Mars Rover Principal Investigator
Pasadena CA (JPL) Aug 08, 2005
It'll have to be a quick one this week. Spirit is just wrapping up work in the Voltaire region. We gave Voltaire the full treatment with all of the arm instruments at Bourgeoisie, and then we took a bunch of MI images of a rock right next door named Hausmann.
Great stuff... rounded to angular pebbles embedded in a very fine-grained matrix. There's a chance this stuff is what you'd call an "impact breccia": the jumbled up debris thrown out from a high-velocity impact. But we're looking at a few other options as well. After Hausmann we moved on to Assemblee, another rock a few meters away that looked unusual to Mini-TES.
We're collecting Moessbauer data on Assemblee as I write this, and we've just gotten down some very interesting APXS data and MI images. The MI images (which should be on the web pretty soon) show more small pebbles embedded in fine-grained matrix, but the APXS data look different from anything we've ever seen before. We'll be very interested in what the Moessbauer has to say about Hausmann.
Starting Monday, we'll be making our move toward the summit. This will go more slowly than we'd like, since we're in restricted sols with Spirit now... so for awhile we'll only be able to drive every other sol. But each drive will take us closer to the top, and closer to what we're all waiting for... that view down the south side of Husband Hill.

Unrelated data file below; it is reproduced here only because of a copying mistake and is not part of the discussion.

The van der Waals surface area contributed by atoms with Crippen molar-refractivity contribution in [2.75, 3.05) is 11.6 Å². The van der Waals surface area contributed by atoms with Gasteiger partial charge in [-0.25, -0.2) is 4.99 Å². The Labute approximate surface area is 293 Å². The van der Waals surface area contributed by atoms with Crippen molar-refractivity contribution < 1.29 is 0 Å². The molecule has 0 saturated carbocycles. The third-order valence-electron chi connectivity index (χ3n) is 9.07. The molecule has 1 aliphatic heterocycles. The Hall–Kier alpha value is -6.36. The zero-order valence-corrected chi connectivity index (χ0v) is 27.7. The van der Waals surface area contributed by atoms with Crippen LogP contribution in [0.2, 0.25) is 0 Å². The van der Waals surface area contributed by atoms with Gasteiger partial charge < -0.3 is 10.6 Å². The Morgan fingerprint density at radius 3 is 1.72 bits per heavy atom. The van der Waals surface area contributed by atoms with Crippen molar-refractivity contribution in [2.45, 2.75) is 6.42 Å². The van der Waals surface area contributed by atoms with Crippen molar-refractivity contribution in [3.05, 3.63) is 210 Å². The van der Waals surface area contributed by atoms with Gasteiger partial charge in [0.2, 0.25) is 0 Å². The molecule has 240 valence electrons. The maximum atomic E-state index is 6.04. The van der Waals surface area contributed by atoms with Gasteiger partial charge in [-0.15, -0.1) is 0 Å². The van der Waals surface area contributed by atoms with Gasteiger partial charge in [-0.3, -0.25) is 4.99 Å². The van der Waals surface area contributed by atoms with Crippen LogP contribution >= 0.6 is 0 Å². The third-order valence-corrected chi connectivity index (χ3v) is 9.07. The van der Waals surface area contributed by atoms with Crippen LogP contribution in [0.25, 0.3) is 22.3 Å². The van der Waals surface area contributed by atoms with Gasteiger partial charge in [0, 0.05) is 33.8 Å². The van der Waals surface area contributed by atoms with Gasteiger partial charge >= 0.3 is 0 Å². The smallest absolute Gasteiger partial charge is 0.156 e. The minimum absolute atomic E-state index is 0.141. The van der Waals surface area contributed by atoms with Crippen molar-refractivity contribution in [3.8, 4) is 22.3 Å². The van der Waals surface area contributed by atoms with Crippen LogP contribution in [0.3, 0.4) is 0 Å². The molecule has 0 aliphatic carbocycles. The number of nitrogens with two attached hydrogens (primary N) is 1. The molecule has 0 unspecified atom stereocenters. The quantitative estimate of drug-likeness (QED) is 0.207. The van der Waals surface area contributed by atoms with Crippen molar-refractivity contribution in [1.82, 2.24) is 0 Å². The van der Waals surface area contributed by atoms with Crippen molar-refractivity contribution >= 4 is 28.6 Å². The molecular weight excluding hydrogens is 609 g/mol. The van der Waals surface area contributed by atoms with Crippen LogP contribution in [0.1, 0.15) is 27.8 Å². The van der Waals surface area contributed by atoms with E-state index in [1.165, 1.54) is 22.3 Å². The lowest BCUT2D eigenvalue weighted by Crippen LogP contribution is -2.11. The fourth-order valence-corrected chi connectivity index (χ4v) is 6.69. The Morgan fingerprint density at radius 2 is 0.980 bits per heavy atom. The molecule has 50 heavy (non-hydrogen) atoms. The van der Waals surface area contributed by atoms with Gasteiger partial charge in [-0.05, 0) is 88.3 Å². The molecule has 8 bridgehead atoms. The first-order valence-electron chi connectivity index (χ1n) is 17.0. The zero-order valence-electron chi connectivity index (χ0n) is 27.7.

At Meridiani, Opportunity is on bedrock! It's the first bedrock that we've seen up close on that side of the planet in months, and it feels very good. We've just put in our first RAT hole in a very long time, and we'll be studying it for a little while before moving on.
With all this bedrock around us now, we've suddenly got a very long to-do list with Opportunity. Has the bedrock changed in chemistry since Vostok (which was the last place we saw rock)? Has it changed in mineralogy? What kind of layering do we see here? How did all of these polygonal fractures that we see in the rocks form?
And here's a big one: What is the composition of all those loose pebbles or cobbles we see lying around? We've been wondering about this one forever. Are they just pieces of sulfate-rich rock?
Are they pieces of something different that's been excavated from deep below the surface... a rock unit we've never seen before? Or are they little pieces of meteorite? There's a lot of this stuff lying around here, and we're going to try to nail this question pretty soon.
So I'm not sure when we'll get to Erebus... there's so much new science right around us that we're not in a big hurry. We've been starving for a long time, and suddenly we've got a feast in front of us.
And I suppose that the biggest news of all is simply that there's so much bedrock here. Our fear as we approached the bright materials in the etched terrain was that it wouldn't be rock at all... that it'd simply be dust that would make our route southward tedious at best and impassable at worst. But it's not dust, it's rock.
And now we believe that all the bright stuff to the south of us is rock as well. The etched terrain isn't going to be easy to get through, but it's not going to be the impossible quagmire that we had feared it might be. So southward we go... once we get a little science done.
Mars Rovers at JPL
Mars Rovers at Cornell
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Dual Rovers That Go On Planet Mars
Pasadena CA (JPL) Aug 03, 2005
A lot of the action was here on Earth last week. The science team for this mission has been together for about a decade, and during the first eight months after we landed we were all living and working together in Pasadena.
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